Two approaches can be taken using the 100 mV criteria. The first is a formation criterion which is based on comparing the polarized potential to a known baseline, or native, potential. As noted earlier, over time that baseline may no longer be valid for the tank.

The second approach is polarization decay, where the polarized potential is compared to a depolarized potential. The depolarized potential is obtained by removing the current sources and allowing the tank to depolarize for a few days to a few weeks. Again, the depolarized potential may change over time due to changes in the electrolyte. Therefore, collecting a new depolarized potential is recommended during each annual structure-to-electrolyte potential survey.

Heated Tanks

It is important to note that the 100 mV shift criterion is not valid for heated tanks that operate at temperatures above 30ºC (86ºF). Studies have found that heated structures require up to 300 mV polarization. Studies also show that areas with sulfate reducing bacteria (SRB) require similar higher levels of polarization.

Mixed Metal Systems

The 100 mV polarization criterion is also not valid for mixed metal systems. The presence of certain mill scales on steel tank bottoms can create a mixed-metal system. As a result, the validity of the 100 mV criterion may be negated. There is ongoing research into the issue of mill scale.

Finally, as noted above, a multimeter with a higher input impedance should be used when measuring potentials under tanks. For pull tube readings, there is a significant resistance through the tube. For stationary electrodes, there can be significant resistance to the surrounding dry sand, which adds a level of error. A higher input impedance meter helps to reduce this error, but it will not eliminate it.

Tank CP Testing Summary

Tanks can be difficult to test and without the proper training, understanding, and equipment it is all too easy to get an inaccurate picture of the actual performance of the CP system. If your tank CP system does not appear to be working, perhaps a qualified second opinion is warranted before considering more drastic measures.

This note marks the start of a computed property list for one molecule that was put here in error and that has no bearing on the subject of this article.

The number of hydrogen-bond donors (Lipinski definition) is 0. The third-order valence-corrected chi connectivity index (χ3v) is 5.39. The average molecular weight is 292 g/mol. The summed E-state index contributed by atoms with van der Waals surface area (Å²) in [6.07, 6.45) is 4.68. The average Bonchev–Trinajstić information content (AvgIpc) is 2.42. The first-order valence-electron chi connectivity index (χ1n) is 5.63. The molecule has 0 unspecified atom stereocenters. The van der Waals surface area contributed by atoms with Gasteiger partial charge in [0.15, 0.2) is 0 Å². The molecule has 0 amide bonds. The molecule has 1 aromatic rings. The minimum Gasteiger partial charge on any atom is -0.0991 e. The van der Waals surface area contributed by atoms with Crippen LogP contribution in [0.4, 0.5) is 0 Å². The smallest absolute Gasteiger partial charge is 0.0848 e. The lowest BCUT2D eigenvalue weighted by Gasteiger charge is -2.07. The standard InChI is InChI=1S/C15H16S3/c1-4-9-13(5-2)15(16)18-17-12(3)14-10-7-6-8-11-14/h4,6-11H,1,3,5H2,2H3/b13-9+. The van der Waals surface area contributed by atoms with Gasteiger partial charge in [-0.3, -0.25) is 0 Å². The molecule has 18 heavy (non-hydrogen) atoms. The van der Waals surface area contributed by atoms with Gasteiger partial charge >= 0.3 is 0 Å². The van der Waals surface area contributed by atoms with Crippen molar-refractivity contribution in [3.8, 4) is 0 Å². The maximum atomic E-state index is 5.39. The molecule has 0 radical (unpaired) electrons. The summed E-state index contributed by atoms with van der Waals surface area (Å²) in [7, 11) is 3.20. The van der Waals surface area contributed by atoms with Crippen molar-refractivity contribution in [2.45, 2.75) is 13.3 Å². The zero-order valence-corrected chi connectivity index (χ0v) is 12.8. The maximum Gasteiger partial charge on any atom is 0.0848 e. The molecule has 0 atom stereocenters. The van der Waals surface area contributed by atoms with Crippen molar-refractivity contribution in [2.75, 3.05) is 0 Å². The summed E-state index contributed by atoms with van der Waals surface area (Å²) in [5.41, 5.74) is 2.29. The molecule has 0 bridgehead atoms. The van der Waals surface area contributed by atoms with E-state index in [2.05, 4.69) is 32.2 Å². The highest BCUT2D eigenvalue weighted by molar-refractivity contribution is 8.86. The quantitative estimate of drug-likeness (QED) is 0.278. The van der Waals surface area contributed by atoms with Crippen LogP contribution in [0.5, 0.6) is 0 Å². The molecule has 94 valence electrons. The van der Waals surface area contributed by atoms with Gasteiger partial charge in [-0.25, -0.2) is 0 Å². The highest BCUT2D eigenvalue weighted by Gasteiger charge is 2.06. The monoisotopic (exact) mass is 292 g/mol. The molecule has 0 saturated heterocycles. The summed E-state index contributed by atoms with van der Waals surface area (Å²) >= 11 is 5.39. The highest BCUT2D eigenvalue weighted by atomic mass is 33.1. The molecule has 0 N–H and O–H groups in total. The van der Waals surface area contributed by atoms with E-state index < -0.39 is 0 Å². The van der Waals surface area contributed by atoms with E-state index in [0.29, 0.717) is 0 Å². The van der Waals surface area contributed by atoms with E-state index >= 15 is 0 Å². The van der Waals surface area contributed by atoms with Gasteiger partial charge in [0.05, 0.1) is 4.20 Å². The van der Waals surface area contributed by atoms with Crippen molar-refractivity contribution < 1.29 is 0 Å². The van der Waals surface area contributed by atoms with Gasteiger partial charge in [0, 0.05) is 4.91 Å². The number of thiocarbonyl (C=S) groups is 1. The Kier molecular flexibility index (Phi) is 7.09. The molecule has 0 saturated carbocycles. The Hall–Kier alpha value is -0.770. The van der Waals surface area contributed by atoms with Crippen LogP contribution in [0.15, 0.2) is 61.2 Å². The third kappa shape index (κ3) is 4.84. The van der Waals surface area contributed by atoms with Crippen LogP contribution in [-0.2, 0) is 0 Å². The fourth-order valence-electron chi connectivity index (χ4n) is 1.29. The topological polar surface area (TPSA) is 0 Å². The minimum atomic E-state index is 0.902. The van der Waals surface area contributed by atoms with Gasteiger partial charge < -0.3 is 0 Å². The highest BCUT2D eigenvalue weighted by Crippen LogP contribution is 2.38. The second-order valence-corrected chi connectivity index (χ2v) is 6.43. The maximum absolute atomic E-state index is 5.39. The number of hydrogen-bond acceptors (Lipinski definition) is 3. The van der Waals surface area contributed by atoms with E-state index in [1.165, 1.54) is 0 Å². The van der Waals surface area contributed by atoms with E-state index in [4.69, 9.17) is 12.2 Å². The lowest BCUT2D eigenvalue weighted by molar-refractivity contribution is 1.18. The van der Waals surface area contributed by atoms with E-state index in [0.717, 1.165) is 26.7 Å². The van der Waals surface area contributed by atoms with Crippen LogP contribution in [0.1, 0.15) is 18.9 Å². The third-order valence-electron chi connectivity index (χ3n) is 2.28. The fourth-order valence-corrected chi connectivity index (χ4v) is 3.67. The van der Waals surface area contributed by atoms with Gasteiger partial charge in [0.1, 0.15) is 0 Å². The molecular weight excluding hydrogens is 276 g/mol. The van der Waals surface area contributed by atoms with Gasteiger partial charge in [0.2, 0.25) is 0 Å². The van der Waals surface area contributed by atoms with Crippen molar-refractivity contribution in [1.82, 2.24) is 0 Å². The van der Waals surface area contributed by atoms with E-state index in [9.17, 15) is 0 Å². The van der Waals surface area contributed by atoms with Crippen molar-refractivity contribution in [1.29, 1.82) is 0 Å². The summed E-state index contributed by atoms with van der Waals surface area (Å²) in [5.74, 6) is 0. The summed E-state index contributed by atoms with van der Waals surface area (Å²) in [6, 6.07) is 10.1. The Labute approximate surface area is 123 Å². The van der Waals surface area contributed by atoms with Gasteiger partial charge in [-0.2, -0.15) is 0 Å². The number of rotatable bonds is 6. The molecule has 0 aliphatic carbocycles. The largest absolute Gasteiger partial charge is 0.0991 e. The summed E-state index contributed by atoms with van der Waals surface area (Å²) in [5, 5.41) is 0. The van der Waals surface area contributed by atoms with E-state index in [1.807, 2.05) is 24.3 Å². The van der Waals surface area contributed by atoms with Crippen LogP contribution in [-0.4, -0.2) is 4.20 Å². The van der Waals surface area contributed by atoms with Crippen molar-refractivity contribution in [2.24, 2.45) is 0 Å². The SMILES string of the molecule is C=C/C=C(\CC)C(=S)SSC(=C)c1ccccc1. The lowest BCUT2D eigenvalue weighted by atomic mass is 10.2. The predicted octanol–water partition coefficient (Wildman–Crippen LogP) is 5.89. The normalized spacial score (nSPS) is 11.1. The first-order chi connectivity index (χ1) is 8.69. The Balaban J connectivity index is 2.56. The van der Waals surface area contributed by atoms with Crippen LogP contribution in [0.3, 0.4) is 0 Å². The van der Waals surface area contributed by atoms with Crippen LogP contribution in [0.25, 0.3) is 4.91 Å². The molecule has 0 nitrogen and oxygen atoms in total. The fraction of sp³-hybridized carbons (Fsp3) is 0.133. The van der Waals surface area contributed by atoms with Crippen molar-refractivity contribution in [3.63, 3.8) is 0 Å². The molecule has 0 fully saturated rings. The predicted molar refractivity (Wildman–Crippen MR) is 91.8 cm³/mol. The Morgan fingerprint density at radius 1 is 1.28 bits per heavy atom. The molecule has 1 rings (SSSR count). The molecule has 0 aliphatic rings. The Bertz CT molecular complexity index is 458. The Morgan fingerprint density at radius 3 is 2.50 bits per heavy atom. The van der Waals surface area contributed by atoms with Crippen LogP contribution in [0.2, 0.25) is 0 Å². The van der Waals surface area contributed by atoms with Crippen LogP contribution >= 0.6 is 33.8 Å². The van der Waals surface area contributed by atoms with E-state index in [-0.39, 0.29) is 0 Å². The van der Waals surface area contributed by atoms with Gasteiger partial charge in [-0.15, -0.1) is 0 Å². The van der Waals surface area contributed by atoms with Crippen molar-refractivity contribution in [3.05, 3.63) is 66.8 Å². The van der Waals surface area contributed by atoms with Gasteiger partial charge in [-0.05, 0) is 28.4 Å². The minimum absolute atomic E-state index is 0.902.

Your Cathodic Protection Testing Requirements

Qualified MATCOR technical personnel can schedule and conduct annual or periodic cathodic protection testing in the field for oil, gas and water pipelines, above ground storage tanks, power plants, energy facilities, deep wells and other infrastructure assets. Results are analyzed by NACE certified experts and a written report detailing tests results and recommendations for cathodic protection maintenance is provided.

With MATCOR, you benefit from:

  • Over 45 years of experience with all types of cathodic protection systems
  • Experience testing, installing and maintaining cathodic protection systems for all types of structures throughout the world
  • Highly qualified professional and NACE corrosion engineers and technicians
  • Team members with experience on the client side of CP projects
  • Experience managing multi-million dollar CP projects and corrosion departments of large utilities and pipeline companies
  • MATCOR’s many proprietary cathodic protection systems that are lower in cost and have longer lives than some commonly used CP systems

MATCOR’s mission is to solve your corrosion problems. We are ready to assist with your corrosion engineering and field service needs, including design, manufacturing, installation, commissioning and ongoing maintenance, as well as project management and full turnkey solutions. In addition, we offer a broad range of proprietary corrosion prevention products.

To get in touch with our team of corrosion experts for more information, to ask a question or get a quote for cathodic protection testing services, please click below. We will respond by phone or email within 24 hours. For immediate assistance, please call +1-215-348-2974.